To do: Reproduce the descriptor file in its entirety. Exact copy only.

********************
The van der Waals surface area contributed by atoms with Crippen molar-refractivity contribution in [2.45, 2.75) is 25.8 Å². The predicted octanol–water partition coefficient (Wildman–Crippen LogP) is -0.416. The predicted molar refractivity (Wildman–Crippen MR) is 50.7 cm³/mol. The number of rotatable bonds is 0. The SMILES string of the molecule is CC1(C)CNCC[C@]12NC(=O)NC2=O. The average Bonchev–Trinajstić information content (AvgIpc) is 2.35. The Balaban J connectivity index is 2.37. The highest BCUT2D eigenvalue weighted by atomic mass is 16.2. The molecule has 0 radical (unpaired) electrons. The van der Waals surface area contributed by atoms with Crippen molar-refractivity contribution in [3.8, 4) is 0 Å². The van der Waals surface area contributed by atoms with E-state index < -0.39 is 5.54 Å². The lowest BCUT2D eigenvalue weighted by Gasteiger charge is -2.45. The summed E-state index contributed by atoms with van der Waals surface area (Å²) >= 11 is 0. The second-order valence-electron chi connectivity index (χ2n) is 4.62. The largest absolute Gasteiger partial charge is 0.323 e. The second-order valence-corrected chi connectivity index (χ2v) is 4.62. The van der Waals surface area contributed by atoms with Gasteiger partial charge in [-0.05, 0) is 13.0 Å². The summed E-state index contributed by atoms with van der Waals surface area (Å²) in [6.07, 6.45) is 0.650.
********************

The van der Waals surface area contributed by atoms with Crippen molar-refractivity contribution in [2.45, 2.75) is 25.8 Å². The predicted octanol–water partition coefficient (Wildman–Crippen LogP) is -0.416. The predicted molar refractivity (Wildman–Crippen MR) is 50.7 cm³/mol. The number of rotatable bonds is 0. The SMILES string of the molecule is CC1(C)CNCC[C@]12NC(=O)NC2=O. The average Bonchev–Trinajstić information content (AvgIpc) is 2.35. The Balaban J connectivity index is 2.37. The highest BCUT2D eigenvalue weighted by atomic mass is 16.2. The molecule has 0 radical (unpaired) electrons. The van der Waals surface area contributed by atoms with Crippen molar-refractivity contribution in [3.8, 4) is 0 Å². The van der Waals surface area contributed by atoms with E-state index < -0.39 is 5.54 Å². The lowest BCUT2D eigenvalue weighted by Gasteiger charge is -2.45. The summed E-state index contributed by atoms with van der Waals surface area (Å²) >= 11 is 0. The second-order valence-electron chi connectivity index (χ2n) is 4.62. The largest absolute Gasteiger partial charge is 0.323 e. The second-order valence-corrected chi connectivity index (χ2v) is 4.62. The van der Waals surface area contributed by atoms with Gasteiger partial charge in [-0.05, 0) is 13.0 Å². The summed E-state index contributed by atoms with van der Waals surface area (Å²) in [6.07, 6.45) is 0.650.